Addressing only the third argument, the trial court concluded that the agreement’s phrase “upon notification by [purchaser], correct or cure such defect within the time prescribed by [purchaser] to the full and complete satisfaction of [purchaser],” placed a condition precedent upon the originator’s repurchase duty, and that the purchaser’s letters did not provide adequate notice because it failed to expressly “prescribe” a time for it to correct or cure the alleged defects.
Specifically, the trial court concluded: (i) that the purchaser essentially conceded that its first set of letters did not give proper notice of the alleged defect; (ii) the second set of letters failed to expressly prescribe a time for cure or correction, and; (iii) the agreement’s addendum’s reference to a 30-day response time did not serve as the prescription of a time for cure or correction.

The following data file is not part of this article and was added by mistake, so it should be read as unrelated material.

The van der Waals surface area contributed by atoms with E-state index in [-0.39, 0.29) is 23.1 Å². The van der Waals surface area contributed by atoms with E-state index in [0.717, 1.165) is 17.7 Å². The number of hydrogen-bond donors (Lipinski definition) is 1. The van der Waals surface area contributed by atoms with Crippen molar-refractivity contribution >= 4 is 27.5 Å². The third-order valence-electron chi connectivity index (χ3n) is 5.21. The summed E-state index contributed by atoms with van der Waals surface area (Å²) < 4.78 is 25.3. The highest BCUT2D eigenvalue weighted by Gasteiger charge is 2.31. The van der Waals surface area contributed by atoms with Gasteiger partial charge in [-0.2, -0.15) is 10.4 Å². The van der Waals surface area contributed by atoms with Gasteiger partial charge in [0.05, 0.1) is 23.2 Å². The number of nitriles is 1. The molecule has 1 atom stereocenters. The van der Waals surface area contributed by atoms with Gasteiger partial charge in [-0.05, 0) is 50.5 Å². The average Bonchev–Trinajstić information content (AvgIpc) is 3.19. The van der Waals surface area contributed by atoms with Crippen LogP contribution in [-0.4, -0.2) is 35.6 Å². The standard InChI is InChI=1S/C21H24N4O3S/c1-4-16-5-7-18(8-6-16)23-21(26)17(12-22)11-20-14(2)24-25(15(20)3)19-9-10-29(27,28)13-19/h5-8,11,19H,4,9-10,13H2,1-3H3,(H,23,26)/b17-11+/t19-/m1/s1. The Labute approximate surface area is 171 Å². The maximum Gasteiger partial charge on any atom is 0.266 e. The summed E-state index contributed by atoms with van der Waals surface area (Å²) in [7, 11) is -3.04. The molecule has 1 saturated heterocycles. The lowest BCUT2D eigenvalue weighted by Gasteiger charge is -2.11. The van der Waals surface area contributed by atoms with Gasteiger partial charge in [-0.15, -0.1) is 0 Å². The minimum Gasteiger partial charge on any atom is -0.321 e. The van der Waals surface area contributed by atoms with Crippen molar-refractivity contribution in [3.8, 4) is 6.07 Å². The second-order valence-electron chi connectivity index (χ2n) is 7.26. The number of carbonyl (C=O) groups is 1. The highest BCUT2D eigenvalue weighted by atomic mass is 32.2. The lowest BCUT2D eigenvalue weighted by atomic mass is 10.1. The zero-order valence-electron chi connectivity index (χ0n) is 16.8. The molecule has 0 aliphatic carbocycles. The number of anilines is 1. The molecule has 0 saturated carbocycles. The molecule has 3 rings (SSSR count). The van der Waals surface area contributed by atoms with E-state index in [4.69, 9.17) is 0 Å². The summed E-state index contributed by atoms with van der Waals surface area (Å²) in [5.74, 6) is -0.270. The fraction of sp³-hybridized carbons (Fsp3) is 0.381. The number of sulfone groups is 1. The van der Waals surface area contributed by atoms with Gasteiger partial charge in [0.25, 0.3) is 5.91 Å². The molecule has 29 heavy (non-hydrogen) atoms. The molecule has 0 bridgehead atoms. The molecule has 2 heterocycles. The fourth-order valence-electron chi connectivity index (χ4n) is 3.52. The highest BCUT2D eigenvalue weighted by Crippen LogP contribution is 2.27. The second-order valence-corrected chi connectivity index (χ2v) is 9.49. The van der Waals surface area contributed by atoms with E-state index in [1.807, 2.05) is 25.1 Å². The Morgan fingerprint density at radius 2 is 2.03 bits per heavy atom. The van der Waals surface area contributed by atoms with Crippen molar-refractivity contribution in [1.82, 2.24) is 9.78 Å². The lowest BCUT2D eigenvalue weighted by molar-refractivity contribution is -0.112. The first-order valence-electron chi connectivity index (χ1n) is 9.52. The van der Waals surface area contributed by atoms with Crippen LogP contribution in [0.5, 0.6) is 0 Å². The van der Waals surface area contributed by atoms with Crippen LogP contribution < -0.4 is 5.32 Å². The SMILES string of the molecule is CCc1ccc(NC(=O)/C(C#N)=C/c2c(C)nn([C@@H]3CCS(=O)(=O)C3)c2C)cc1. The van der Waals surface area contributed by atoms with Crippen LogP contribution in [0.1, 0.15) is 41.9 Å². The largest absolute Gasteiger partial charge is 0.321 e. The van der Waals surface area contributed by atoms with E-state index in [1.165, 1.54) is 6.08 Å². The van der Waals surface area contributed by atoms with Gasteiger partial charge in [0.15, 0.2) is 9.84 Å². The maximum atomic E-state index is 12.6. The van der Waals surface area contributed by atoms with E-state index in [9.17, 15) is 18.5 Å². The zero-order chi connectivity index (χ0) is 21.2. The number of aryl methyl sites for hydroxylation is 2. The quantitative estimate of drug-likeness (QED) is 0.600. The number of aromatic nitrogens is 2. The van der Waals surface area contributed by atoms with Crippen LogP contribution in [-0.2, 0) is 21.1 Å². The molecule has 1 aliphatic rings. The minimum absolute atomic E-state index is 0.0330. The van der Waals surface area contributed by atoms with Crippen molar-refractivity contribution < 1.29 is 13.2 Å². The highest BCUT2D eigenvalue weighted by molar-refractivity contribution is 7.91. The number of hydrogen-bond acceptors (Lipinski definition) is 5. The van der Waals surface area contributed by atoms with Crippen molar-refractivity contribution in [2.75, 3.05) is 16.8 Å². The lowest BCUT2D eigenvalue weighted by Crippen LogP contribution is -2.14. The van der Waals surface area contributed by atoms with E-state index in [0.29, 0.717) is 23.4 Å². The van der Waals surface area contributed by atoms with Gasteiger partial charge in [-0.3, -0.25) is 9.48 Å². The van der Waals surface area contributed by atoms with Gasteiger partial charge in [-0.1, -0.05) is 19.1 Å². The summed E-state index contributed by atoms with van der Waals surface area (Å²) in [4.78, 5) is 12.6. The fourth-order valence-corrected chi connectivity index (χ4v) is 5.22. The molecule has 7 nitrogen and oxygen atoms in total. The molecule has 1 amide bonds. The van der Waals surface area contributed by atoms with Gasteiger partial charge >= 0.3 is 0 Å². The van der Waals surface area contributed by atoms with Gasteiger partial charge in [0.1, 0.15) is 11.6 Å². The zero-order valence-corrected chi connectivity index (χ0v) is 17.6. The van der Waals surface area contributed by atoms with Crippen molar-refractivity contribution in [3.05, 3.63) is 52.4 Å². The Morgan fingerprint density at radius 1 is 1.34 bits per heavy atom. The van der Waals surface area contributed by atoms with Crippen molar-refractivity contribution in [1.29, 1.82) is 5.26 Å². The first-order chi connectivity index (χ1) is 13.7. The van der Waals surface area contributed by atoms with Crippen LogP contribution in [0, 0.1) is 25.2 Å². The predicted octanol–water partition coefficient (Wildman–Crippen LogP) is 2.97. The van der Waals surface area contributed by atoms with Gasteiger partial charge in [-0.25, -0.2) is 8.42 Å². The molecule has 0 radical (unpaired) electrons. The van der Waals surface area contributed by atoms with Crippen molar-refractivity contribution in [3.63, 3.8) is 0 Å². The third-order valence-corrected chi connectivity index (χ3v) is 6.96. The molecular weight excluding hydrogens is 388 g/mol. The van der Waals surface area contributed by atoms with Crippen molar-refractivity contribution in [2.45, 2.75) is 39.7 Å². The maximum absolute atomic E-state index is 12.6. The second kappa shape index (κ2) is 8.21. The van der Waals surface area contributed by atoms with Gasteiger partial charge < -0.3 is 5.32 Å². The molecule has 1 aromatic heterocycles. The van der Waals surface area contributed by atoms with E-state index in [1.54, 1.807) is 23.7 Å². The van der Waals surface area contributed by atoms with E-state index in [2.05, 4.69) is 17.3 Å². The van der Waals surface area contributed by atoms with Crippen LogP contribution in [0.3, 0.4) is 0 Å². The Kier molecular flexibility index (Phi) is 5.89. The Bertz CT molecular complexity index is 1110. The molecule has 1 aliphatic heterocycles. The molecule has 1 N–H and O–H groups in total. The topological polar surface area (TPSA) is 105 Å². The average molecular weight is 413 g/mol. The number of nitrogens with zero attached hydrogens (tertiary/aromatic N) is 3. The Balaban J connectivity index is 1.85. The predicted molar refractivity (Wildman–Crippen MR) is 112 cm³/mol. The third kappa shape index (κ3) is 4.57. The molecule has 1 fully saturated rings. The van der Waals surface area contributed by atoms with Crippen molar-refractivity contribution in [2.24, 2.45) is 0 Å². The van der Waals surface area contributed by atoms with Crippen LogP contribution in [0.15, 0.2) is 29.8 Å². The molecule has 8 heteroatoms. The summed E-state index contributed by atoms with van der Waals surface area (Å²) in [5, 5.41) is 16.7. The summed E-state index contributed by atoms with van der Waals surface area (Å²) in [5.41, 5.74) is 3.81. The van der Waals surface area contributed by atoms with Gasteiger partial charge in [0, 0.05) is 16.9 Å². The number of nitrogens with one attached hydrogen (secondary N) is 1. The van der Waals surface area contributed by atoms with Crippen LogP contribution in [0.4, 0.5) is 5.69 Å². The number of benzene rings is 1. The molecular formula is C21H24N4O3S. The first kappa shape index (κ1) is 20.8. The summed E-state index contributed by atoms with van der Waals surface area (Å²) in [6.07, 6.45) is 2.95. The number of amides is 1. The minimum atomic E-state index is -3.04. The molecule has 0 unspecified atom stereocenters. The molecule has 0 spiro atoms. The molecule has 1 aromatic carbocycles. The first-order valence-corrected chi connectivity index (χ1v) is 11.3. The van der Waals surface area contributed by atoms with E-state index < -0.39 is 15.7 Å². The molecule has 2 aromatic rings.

Accordingly, summary judgment was entered in favor of the originator and against the purchaser, whose motion for rehearing was thereafter denied. This appeal followed.
On appeal, the Eighth Circuit questioned whether the prescription of a time for the originator to correct or cure an alleged breach is a condition precedent, and noted that conditions precedent are generally disfavored in Missouri. See James E. Brady & Co. v. Eno, 992 F.2d 864, 869 (8th Cir. 1993) (“Courts should not construe contract provisions to be conditions precedent ‘unless required to do so by plain, unambiguous language or by necessary implication.’” (quoting Kansas City S. Ry. v. St. Louis–San Francisco Ry., 509 S.W.2d 457, 460 (Mo. 1974)).